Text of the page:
Brazosport Water Authority issued that notice at 10 p.m. Friday, which lasted 12 hours as TCEQ came to BWA and did a thorough review of the facility and treatment techniques, Woodruff said.

“We had learned by Saturday morning that the Brazosport Water Authority never was an issue with Josiah’s passing or an issue of water quality,” Bonnen said. “Their water is safe — it was safe then and it was safe today.”

BWA officials deserve to be commended for taking action and prioritizing safety instead of explaining they weren’t the problem, Bonnen said.

“It’s our system, it’s not BWA as a supplier,” Mundo said. “This pertains to the Lake Jackson system. Somewhere there may be vulnerable points.”


TCEQ tested 56 locations throughout Lake Jackson for chlorine residuals Saturday and found 14 were not meeting standards, Mundo said. That is what triggered the boil water notice — not the amoeba, he said.

The city regularly completes that chlorine residual testing, and this is the first time many locations have come back not meeting the standard, Mundo said, adding sometimes one line needs to be adjusted.

That leads city officials to believe there could be a vulnerability in the system which happened recently. That could be from irrigation, a fountain or any number of things, Mundo said.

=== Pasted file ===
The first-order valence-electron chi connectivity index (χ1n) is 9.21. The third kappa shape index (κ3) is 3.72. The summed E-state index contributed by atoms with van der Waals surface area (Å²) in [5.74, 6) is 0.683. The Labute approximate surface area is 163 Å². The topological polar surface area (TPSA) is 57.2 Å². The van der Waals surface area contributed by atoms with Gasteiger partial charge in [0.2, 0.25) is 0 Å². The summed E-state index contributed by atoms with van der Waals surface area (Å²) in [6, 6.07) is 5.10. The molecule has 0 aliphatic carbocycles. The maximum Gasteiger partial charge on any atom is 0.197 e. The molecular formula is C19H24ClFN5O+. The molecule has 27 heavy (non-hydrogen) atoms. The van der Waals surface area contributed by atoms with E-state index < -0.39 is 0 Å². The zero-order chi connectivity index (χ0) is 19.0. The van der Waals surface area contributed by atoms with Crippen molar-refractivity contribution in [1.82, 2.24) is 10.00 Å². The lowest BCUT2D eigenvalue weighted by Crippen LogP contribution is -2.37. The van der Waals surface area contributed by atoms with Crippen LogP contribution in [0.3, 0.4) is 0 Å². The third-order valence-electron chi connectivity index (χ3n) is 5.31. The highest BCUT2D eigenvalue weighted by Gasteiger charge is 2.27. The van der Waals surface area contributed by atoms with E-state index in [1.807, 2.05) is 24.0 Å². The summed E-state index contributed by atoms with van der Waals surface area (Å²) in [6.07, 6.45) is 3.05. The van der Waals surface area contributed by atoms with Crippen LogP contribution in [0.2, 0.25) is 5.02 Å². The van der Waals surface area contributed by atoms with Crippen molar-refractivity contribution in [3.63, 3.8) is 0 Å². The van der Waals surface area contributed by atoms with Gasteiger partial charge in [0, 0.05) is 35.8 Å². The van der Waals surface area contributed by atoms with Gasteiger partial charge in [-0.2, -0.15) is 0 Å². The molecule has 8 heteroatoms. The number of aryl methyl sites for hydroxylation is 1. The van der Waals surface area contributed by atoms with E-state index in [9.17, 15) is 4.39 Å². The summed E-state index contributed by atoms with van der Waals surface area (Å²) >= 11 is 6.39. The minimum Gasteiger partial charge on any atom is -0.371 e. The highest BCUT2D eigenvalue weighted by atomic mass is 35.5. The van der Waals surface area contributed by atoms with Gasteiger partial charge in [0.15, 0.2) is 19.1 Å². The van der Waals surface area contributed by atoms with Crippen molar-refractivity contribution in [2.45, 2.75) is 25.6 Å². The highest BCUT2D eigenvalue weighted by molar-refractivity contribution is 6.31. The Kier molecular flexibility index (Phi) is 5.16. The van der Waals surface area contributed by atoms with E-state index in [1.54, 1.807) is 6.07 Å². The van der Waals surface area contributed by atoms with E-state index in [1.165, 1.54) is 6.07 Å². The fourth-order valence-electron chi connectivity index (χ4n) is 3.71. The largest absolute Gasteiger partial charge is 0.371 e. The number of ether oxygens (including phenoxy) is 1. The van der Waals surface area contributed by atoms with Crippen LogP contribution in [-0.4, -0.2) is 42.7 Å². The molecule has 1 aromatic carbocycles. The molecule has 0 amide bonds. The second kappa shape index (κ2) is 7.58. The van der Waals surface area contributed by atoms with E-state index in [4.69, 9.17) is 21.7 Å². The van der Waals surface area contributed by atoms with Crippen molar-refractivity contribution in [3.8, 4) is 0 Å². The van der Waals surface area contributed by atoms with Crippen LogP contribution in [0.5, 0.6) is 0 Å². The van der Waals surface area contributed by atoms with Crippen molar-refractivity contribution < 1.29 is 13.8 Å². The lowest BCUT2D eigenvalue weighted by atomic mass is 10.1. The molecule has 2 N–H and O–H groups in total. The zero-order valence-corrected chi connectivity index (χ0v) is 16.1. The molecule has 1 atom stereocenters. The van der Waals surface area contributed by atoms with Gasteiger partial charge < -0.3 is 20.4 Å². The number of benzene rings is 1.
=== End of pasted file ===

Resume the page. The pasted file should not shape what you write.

The testing and investigation done Saturday allowed TCEQ to determine there is enough chlorine in the system to fight the amoeba, water was safe to use with a boil water notice in place and residents should still avoid getting the water up their noses.

The boil water notice will last about a week at most, Mundo said. The focus right now is to get out all the old water and complete the chlorine conversion process, to get off the boil water notice as quickly as possible, he said.

The genetic material for Naegleria fowleri was found in a hose bib at Josiah’s house, in a storage tank below the splash pad and in a fire hydrant.

The chlorine was high enough at the fire hydrant that an amoeba could not grow there, and the chlorine was also higher than the minimum at the hose bib, Mundo said. It was not high enough at the splash pad, but that could be explained by the fact the city shut it off and it has not had water flow through it since Sept. 8.

The CDC is continuing testing to see whether the amoeba will grow from the three preliminary positive genetic material samples, Mundo said.

The chlorine conversion process is something the city does twice a year — most recently in June and it was planned again for November — but it usually lasts two weeks, not 60 days, Mundo said. They’re utilizing other agency’s help, especially from Pearland, he said.

“It’s now a 24-hour operation,” he said.

The long-term plan is to investigate the city’s water system and find any vulnerabilities, since they still do not know how the amoeba could get into the system, Mundo said. That could take “days or months,” he said.

TCEQ recommends residents do not allow water to go up their noses or sniff water into their nose when bathing, showering, washing your face, or swimming.

“Do not jump into or put your head under bathing water,” a notice from TCEQ said. “Do not allow children to play with hoses, sprinklers, or any toy or device that may accidentally squirt water up the nose.”

Lake Jackson will continue to give out one case of water per vehicle per day for residents who visit the point of distribution, which is changing locations today. It will be open at 8 a.m. at the Recreation Center, 91 Lake Road.